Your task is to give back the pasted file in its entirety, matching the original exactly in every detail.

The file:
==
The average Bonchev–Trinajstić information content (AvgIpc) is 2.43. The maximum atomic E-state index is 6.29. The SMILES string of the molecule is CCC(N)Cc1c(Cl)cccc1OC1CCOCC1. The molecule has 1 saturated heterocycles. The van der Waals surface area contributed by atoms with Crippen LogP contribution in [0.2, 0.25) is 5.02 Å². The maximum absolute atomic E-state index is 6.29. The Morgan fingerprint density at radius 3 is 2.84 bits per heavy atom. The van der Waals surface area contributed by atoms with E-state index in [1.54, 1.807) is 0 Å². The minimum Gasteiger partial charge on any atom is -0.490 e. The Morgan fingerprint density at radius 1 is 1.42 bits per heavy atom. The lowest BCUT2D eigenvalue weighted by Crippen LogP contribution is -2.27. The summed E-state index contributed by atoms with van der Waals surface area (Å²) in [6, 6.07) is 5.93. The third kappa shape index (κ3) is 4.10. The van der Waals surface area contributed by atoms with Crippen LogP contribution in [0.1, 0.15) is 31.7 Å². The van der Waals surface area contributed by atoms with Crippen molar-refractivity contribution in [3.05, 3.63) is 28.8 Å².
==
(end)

The average Bonchev–Trinajstić information content (AvgIpc) is 2.43. The maximum atomic E-state index is 6.29. The SMILES string of the molecule is CCC(N)Cc1c(Cl)cccc1OC1CCOCC1. The molecule has 1 saturated heterocycles. The van der Waals surface area contributed by atoms with Crippen LogP contribution in [0.2, 0.25) is 5.02 Å². The maximum absolute atomic E-state index is 6.29. The Morgan fingerprint density at radius 3 is 2.84 bits per heavy atom. The van der Waals surface area contributed by atoms with E-state index in [1.54, 1.807) is 0 Å². The minimum Gasteiger partial charge on any atom is -0.490 e. The Morgan fingerprint density at radius 1 is 1.42 bits per heavy atom. The lowest BCUT2D eigenvalue weighted by Crippen LogP contribution is -2.27. The summed E-state index contributed by atoms with van der Waals surface area (Å²) in [6, 6.07) is 5.93. The third kappa shape index (κ3) is 4.10. The van der Waals surface area contributed by atoms with Crippen LogP contribution in [0.1, 0.15) is 31.7 Å². The van der Waals surface area contributed by atoms with Crippen molar-refractivity contribution in [3.05, 3.63) is 28.8 Å².